3. It's obviously nonsense that there's "no reason to suppose that [I] have humanitarian concerns for people in the middle east" and demonstrably so too—I've gone on and on about the horrors in Syria and wanted a stop put to them.

      I don't think cynical is correct either. I'm not an idealist, or not just; I do see the real world too. (I wanted to see Bashar defeated before the rebellion erupted to damage Iran; once it had erupted it seemed to be that humanitarian and strategic objectives became one and the same.) But my politics does not indulge in the cynicism and fatalism that believes nothing can be done.

      I have also said, in so many words, that I favour American hegemony over the MENA. It's a fact of life anyway, and as you might have noticed, whether it's the Saudis wanting protection from Saddam or the Libyan and Syrian people wanting protection from the governments that rule them, there are quite a lot of people in the region who want the U.S. as the Imperial arbiter—including, by the way, the Palestinians.

    4. Thanks for responding and for being frank about where you stand on western hegemony.

      There is a clear contradiction between democracy in a country and another country's hegemony. This has been seen most clearly where islamists have been elected in such places as Palestine and Egypt. We have also seen how the USA has behaved elsewhere in the past when elections have yielded results it didn't want.

      You say that Saddam was a threat to Saudi Arabia. I don't think it was but why are you so concerned for Saudi? It's no more democratic or humanitarian than Iraq was. And what threat was Saddam apart from posing the threat of a rival and secular ideology? Maybe a stable Iraq would have assisted the people of Bahrain against the Saudi backed dictatorship there. Or maybe it wouldn't but Saudi's behaviour in Bahrain hardly marks it out as a good neighbour for those with humanitarian concerns.

      When Iraq attacked Iran it did so with support from the west and when it occupied Kuwait it seems to have misread signals from a US diplomat who said that the USA had no opinion on whether or not Iraq invaded. It seems to me that as repulsive as the Saddam regime was, its international behaviour was based on rational calculations that war avoidable but the west, in particular the USA, wanted Iraq brought to its knees whoever was in power.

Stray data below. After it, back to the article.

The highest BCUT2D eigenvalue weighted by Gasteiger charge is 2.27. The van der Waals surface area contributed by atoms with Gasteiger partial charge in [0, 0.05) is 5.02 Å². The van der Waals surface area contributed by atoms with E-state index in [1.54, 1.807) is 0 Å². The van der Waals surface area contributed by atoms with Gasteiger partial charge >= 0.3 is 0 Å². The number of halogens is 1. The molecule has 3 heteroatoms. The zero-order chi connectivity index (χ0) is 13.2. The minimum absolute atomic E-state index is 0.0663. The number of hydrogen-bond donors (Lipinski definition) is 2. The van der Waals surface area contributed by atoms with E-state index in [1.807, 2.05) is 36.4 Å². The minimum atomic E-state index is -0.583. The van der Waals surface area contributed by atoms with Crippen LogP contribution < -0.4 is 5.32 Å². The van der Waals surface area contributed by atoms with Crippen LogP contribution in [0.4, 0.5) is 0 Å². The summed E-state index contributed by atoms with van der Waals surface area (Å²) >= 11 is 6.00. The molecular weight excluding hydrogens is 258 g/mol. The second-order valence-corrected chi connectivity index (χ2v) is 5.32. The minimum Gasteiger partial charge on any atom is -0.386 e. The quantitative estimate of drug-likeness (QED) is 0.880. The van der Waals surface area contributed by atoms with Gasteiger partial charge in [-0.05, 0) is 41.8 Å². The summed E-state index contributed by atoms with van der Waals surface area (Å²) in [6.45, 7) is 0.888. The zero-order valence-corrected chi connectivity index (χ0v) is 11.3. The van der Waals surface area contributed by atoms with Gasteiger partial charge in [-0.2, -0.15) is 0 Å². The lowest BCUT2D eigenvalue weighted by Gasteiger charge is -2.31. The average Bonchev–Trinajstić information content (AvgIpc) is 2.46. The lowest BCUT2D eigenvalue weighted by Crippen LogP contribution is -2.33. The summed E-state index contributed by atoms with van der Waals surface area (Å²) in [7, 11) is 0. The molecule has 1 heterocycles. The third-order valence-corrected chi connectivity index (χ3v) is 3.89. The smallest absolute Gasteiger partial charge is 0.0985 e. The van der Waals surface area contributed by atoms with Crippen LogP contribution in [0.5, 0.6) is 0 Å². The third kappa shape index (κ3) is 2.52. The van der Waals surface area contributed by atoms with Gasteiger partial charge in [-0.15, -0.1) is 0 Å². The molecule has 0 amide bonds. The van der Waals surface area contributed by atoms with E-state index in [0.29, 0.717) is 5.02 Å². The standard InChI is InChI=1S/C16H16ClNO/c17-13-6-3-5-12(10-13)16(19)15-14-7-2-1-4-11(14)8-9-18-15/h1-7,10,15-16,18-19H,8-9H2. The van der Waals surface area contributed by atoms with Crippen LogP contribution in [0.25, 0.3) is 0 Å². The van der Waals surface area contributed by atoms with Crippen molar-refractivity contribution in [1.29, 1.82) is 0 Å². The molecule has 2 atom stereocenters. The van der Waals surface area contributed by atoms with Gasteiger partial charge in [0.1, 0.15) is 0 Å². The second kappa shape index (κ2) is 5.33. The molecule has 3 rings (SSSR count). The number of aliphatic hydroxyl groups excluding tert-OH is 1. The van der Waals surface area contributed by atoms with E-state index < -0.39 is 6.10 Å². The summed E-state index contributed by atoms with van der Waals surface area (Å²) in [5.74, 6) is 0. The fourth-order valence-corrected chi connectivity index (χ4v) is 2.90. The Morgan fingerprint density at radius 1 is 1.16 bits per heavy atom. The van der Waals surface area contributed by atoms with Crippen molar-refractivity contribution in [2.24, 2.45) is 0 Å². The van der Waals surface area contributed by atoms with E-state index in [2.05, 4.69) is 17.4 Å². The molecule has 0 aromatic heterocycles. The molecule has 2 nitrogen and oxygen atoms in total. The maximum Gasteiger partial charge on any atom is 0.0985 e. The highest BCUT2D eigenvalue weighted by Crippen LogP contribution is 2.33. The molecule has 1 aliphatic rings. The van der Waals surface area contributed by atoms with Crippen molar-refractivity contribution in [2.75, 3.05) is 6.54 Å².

Your references to various nationalities wanting US hegemony seem to conflate sections of nations with their entirety, Hence "Saudis" want protection from Iraq, Libyan and Syrian people want whatever they want and "by the way...the Palestinians" Would that include the Palestinians who voted for Hamas the last time they had the chance? And even if you are right about what Palestinians want, what has American hegemony brought them? Well, it has brought them to where you want them to be but given your support for Israel you don't seem to want them to have the most minimal rights that we in the western democracies take for granted and, of course, as long as Israel exists on most of Palestine and being self-defined as a state specially for the world's Jews, the Palestinians can't even enjoy basic human rights let alone civil and democratic rights.

      I'm sure that it's this disregard of the rights of the Palestinians that makes the US so untrustworthy in the eyes of so many in the middle east. There are of course many other examples of the US siding with oppressors irrespective of professed ideology or humanitarian issues but the case of the Palestinians is a stand out that you are determined to ignore.

      Of course there are rulers in the middle east who like having America on their side and there are oppressed people who would prefer the US to side with them rather than their oppressors but this isn't the same as wanting American hegemony.

  4. Kellie. thanks so much for your responses. I'm really rushing at the mo but I will read the links you've provided, hopefully today.

    BTW, your "notify me" button doesn't seem to work.